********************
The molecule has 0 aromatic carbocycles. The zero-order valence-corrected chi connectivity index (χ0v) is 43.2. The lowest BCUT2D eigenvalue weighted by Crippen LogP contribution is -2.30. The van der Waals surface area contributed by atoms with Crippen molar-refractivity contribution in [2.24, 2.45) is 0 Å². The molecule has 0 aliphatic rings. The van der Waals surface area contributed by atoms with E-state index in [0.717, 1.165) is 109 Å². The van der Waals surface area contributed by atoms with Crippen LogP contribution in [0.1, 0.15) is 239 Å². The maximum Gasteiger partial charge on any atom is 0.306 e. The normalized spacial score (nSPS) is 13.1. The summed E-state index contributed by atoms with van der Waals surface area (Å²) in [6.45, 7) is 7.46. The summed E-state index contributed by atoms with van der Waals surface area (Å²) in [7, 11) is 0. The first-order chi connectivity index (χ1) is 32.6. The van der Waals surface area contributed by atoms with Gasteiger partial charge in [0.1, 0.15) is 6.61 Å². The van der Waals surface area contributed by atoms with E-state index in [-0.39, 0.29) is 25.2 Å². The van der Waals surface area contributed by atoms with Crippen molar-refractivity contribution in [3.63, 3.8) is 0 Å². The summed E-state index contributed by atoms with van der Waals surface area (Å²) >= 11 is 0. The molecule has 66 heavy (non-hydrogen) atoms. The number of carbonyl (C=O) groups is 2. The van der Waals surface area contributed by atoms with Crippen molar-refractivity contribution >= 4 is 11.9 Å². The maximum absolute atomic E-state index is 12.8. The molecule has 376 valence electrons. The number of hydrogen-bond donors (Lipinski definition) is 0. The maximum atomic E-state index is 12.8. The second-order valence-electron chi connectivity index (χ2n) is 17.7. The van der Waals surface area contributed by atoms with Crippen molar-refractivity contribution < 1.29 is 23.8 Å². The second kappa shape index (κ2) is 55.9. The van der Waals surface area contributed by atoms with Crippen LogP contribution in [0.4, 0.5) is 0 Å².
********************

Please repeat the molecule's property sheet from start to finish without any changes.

The molecule has 0 aromatic carbocycles. The zero-order valence-corrected chi connectivity index (χ0v) is 43.2. The lowest BCUT2D eigenvalue weighted by Crippen LogP contribution is -2.30. The van der Waals surface area contributed by atoms with Crippen molar-refractivity contribution in [2.24, 2.45) is 0 Å². The molecule has 0 aliphatic rings. The van der Waals surface area contributed by atoms with E-state index in [0.717, 1.165) is 109 Å². The van der Waals surface area contributed by atoms with Crippen LogP contribution in [0.1, 0.15) is 239 Å². The maximum Gasteiger partial charge on any atom is 0.306 e. The normalized spacial score (nSPS) is 13.1. The summed E-state index contributed by atoms with van der Waals surface area (Å²) in [6.45, 7) is 7.46. The summed E-state index contributed by atoms with van der Waals surface area (Å²) in [7, 11) is 0. The first-order chi connectivity index (χ1) is 32.6. The van der Waals surface area contributed by atoms with Gasteiger partial charge in [0.1, 0.15) is 6.61 Å². The van der Waals surface area contributed by atoms with E-state index in [-0.39, 0.29) is 25.2 Å². The van der Waals surface area contributed by atoms with Crippen molar-refractivity contribution in [3.63, 3.8) is 0 Å². The summed E-state index contributed by atoms with van der Waals surface area (Å²) >= 11 is 0. The molecule has 66 heavy (non-hydrogen) atoms. The number of carbonyl (C=O) groups is 2. The van der Waals surface area contributed by atoms with Crippen molar-refractivity contribution >= 4 is 11.9 Å². The maximum absolute atomic E-state index is 12.8. The molecule has 376 valence electrons. The number of hydrogen-bond donors (Lipinski definition) is 0. The maximum atomic E-state index is 12.8. The second-order valence-electron chi connectivity index (χ2n) is 17.7. The van der Waals surface area contributed by atoms with Crippen molar-refractivity contribution < 1.29 is 23.8 Å². The second kappa shape index (κ2) is 55.9. The van der Waals surface area contributed by atoms with Crippen LogP contribution in [0.4, 0.5) is 0 Å².